Good-looking male workers can earn 22 per cent more than their plainer colleagues doing the same job, a new study has claimed.
However, good looks do not result in increased salaries for women, the study found.
Researchers also found that below-average looks or outright ugliness can reduce a man’s earnings by 26 per cent compared to an average-looking worker, The Sunday Times reported.
The ‘good-looks’ effect exists across the social spectrum and attractive men in all jobs, from male assembly line workers to highly-paid professional careers, can earn 22 per cent more than their colleagues doing an identical role.
The research was conducted by Andrew Leigh, a former economics professor at the Australian National University, and Jeff Borland of the University of Melbourne.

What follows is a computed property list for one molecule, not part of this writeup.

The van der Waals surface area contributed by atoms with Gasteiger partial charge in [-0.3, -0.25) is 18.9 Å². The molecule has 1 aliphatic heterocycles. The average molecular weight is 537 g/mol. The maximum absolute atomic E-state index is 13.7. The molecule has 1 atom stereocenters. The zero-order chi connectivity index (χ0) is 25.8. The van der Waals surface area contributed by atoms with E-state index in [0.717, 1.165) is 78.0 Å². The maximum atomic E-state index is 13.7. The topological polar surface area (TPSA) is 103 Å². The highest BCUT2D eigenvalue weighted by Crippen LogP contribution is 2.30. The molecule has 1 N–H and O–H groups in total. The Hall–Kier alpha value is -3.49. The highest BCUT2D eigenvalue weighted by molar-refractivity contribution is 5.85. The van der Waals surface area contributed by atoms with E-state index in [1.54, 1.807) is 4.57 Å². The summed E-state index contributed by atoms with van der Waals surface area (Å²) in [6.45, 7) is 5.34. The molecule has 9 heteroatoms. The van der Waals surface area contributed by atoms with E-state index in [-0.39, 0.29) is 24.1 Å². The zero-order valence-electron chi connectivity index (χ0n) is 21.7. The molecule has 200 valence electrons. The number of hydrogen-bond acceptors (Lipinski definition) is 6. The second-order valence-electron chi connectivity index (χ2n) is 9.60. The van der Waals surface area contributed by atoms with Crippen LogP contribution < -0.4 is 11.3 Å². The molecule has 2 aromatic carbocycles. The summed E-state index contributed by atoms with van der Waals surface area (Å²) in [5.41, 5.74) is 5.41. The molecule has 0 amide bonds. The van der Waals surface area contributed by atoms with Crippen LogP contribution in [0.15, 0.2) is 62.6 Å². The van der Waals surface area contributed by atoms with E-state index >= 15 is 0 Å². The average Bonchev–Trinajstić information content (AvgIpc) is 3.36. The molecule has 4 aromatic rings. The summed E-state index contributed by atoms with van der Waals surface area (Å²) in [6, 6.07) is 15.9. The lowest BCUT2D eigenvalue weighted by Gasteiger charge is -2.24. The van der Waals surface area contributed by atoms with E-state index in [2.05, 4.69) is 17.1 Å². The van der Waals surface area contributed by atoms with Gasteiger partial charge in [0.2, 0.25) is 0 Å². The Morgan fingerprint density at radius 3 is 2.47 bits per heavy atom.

The largest exercise of its kind, it repeated a survey from 1984 to see if the beauty premium had changed.
Leigh said that although he believed good-looking women may also be paid more, the study did not demonstrate this.
“Beauty can be a double edged sword for women. Some people still believe good looks and intelligence are incompatible in women so a good-looking woman can’t be that productive, but there’s no dumb-blonde syndrome affecting men’s pay,” Leigh said.
Leigh said the research showed people in the workplace were “lookist” and he hoped the findings would help employers overcome their prejudice.
However, good looks do not result in increased salaries for women